Its reposte must be robuste adherance to social market principles.

  • This article is simply inaccurate in a number of ways.

    For example if we are going to use Vince’s support for competitive markets, let’s also remember his equal support for large corporations not having undue influence over governments or public policy – witness his views and actions towards 21st Century Fox wanting to take over Sky. Quite frankly Uber are an aggressive company, which believes it can ride roughshod over basic regulatory requirements. In my book being a Liberal Democrat is not giving into corporates which blatantly break rules.

    Secondly, the argument that there was a ‘monopolistic market’ before Uber started operating in London is simply not true. Private hire vehicles have been on London’s roads since the early 1960s. Companies such as Addison Lee were established a long time ago. London also now has a range to alternative apps to Uber – and will certainly have many more in future years.

    Finally Simon McGrath – bringing in the views of Farage don’t really help matters and is a bit of a desperate argument. For a start, there are a wide range of people opposing TfL’s ruling which most Liberal Democrats would never want to line up with. I am also not aware of many people now expressing concern about the plight of Uber ever showing much interest in the working conditions of Uber drivers, including some them of fighting simply for basic employment rights which most of use take for granted.

    Eddie – no one is calling for a permanent ban on Uber. That is not in fact in the powers of any regulator. If Uber meet basic regulatory conditions they will be able to gain a licence in future. It really is simple as that.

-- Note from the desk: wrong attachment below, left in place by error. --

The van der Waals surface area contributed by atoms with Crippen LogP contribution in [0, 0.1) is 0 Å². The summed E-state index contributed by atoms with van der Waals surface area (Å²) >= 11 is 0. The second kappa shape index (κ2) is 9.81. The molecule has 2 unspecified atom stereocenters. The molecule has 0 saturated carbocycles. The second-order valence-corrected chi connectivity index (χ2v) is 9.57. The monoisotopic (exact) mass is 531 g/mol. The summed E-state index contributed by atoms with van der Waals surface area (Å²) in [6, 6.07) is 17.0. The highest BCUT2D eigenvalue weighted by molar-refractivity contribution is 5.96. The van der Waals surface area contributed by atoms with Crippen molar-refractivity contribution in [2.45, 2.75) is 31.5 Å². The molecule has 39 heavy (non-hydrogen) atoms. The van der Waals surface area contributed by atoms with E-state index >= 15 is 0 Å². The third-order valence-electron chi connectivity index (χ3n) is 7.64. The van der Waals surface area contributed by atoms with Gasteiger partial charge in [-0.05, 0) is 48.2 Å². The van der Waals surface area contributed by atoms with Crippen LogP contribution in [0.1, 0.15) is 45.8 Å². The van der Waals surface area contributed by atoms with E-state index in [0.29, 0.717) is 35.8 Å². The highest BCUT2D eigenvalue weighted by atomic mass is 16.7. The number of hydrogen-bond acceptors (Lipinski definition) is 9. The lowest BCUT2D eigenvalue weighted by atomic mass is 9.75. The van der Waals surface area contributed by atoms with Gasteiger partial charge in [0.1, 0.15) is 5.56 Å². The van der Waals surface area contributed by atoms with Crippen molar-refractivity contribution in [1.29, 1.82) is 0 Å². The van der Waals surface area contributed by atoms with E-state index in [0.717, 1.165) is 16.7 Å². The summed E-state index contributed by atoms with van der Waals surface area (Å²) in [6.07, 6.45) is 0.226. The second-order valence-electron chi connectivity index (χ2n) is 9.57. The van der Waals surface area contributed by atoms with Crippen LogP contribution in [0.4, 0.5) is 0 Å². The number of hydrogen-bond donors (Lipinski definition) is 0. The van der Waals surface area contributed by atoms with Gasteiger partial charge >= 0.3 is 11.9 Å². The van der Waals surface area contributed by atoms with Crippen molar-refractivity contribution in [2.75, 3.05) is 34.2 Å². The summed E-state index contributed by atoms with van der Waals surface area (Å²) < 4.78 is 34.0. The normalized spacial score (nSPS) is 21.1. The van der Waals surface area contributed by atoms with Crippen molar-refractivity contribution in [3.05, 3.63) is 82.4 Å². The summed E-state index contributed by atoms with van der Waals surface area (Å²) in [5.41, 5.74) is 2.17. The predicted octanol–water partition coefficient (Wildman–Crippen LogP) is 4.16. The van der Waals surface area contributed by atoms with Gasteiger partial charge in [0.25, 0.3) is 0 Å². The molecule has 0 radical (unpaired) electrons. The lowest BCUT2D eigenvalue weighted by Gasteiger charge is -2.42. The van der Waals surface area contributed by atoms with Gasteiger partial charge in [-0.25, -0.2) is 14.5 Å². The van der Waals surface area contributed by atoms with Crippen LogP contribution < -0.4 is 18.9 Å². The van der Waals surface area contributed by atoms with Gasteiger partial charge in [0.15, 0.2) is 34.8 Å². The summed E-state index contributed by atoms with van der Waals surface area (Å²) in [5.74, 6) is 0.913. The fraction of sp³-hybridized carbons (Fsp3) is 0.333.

I hope this FOI reply about the record of Uber in London adds to the debate. I would encourage people to read it.


  • This freedom of information reply is also worth reading.

  • Liberal1234 23rd Sep '17 - 9:34pm

    The comments here are couched in terms of a ‘ban’ or ‘proscription’. Yet what has happened is simply non-renewal of Uber’s licence to operate until such time as they can demonstrate that they are responsibly co-operating with the police and regulator. Furthermore, Uber already operates in a competitive market against thousands of other PHV operators and taxi drivers, as well as TfL buses, TfL over- and under-ground trains, and overground rail lines run by private operating companies (indeed, it runs at a loss because the only way it can grow its market share is to subsidise fares to below-cost levels).

  • Mick Taylor 23rd Sep '17 - 9:44pm

    Let’s be very clear on this.
    1. TFL not the Mayor made this decision. Whatever you think about the decision making blatantly racist attacks blaming Sadiq Khan for this decision is not on. (As seen in the Tory Press)
    2. Even Adam Smith the apostle of free market capitalism argued that the government should hold the ring in a capitalist economy and set the rules.
    3. TFL set the rules for everyone to follow. Uber know the rules but choose to ignore them.
    4. Uber can get its license back if it agrees to follow the rules and ensure public safety in its cars.

    Anything else is just waffle.

  • Tony Greaves 23rd Sep '17 - 9:56pm

    Basically the people who run Uber are capitalist cowboys. The role of the democratic Liberal state is to regulate the competitive sector to make it fair, to provide as level a playing field as possible, and to determine and enforce necessary protections for both consumers and workers. It is fairly clear that Uber think they can fight off all such regulation and protections and just do as they wish (and play the system by appealing etc). As Mick Taylor says all they have to do is follow the rules.